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Mask Up: Trouble Shooters' experiment shows face masks work

Mask Up: Trouble Shooters' experiment shows face masks work
Mask Up: Trouble Shooters' experiment shows face masks work
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SAN ANTONIO – Experts say face masks are the best weapon against the spread of COVID-19. Some of you at home say, show me the proof. So the Trouble Shooters teamed up with scientists for an experiment with eye-opening results.

We worked with medical laboratory scientists at UT Health San Antonio’s School of Health Professions. They’re the people who run the tests doctors use to diagnose you, including COVID-19 tests.

We begin with petri dishes spaced out at two feet, four feet and six feet. Terri Murphy-Sanchez is the microbiologist in charge. She’s an assistant professor and interim chair of the school’s medical laboratory sciences division.

"So she's going to cough for 15 seconds,” Murphy-Sanchez explains.

Cordy Kudika is our test subject. She’s an assistant professor and director of clinical education in the school’s Division of Medical Laboratory Sciences.

Kudika coughs, talks, sneezes and even sings without a mask. We watch as invisible particles from her mouth travel through the air.

Then, she puts on a face mask.

"I brought my cloth mask in order to conduct this experiment because that's what most people are wearing,” Kudika explains as she puts on a gray cotton mask.

She once again coughs, talks, sneezes and sings to see if particles get through that cloth mask.

Next, the petri dishes spend 24 hours in an incubator.

"They're allowing the bacteria an opportunity to grow, so they're cooking at the same temperature as your body temperature,” Murphy-Sanchez explains.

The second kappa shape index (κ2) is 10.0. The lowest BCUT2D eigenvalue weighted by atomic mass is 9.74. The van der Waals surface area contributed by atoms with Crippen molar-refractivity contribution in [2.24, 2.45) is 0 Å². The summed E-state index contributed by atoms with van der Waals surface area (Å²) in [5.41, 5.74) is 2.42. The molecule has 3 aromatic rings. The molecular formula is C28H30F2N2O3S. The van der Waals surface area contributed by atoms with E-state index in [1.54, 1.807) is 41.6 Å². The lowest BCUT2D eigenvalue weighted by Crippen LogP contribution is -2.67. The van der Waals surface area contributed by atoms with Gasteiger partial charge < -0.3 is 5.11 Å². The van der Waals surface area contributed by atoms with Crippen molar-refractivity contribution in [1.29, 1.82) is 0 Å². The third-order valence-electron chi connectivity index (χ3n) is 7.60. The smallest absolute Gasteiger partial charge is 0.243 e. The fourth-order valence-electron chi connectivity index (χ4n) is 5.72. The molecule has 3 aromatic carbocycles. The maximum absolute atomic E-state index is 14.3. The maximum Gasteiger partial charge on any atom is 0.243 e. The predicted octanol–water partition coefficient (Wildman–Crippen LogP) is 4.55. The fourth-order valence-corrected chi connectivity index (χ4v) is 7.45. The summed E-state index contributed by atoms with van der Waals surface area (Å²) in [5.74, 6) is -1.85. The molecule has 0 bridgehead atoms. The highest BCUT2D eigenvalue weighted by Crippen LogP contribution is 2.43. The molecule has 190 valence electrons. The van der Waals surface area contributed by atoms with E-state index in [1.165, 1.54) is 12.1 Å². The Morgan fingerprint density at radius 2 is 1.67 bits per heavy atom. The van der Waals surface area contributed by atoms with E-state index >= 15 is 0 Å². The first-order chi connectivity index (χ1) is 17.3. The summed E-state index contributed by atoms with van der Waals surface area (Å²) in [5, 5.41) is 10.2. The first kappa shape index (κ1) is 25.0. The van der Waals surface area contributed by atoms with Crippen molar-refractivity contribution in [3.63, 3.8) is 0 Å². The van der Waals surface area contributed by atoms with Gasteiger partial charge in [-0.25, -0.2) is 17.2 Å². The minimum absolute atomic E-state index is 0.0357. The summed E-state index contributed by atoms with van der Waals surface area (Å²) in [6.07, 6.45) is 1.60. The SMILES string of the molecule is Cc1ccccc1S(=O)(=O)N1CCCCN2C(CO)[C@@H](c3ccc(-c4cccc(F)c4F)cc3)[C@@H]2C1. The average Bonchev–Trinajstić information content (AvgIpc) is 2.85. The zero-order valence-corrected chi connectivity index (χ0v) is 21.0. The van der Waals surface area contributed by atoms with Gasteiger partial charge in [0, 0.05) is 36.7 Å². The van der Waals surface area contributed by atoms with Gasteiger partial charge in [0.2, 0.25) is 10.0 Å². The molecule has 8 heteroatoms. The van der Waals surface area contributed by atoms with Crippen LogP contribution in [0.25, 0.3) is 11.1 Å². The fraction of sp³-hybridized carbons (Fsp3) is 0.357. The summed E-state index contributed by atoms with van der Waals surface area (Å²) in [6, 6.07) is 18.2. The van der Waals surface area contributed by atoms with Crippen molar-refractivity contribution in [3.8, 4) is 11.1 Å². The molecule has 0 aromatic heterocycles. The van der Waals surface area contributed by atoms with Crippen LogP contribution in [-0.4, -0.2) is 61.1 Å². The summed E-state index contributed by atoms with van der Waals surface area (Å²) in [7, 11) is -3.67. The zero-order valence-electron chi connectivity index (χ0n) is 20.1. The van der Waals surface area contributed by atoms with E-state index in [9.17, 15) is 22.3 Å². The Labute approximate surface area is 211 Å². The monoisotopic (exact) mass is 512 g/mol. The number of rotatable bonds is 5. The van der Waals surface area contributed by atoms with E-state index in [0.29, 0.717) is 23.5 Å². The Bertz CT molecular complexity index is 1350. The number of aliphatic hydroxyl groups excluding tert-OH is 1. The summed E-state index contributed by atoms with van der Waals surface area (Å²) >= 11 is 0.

First, we look at the red, close contact dishes.

"When you have a normal conversation, it's closer - two feet or less, typically,” Murphy-Sanchez says. “The plate that was the most shocking was the sneeze without a mask."

The sneeze without a mask shows bacteria covering one-quarter of the dish with more bacteria spread across the surface. The sneeze with a mask shows no bacteria on the petri dish.

"The talking one is shocking as well,” Murphy-Sanchez says.

Talking one minute without a mask also spread bacteria across the entire dish, with a cluster on one side. Talking one minute with a mask, though, left no bacteria.

It’s the same story with singing as well as coughing, a COVID-19 symptom.

"I know I've seen someone at Costco cough continuously for almost a minute, and they've pulled their mask down to do so. And I'm like that, defeats the purpose,” Murphy-Sanchez says.

Next, we examined the brown petri dishes that tested distance. At two feet, you see bacteria. At four feet, it’s diminishing. And at six feet, there’s no bacteria. That’s why six feet is the recommended social distance.

The bottom line for these lab scientists: wearing a mask works. They tell us non-surgical medical masks are getting easier to find in stores and work just as well as the masks they wear in the lab - and so does a two-layer cloth mask.

Whatever you choose, they say don’t get complacent: wear face masks, even around family members who live in different households.

"Don't let your guard down,” Murphy-Sanchez says. “It's really important to be aware either until we have a vaccine or we can get the virus under control."


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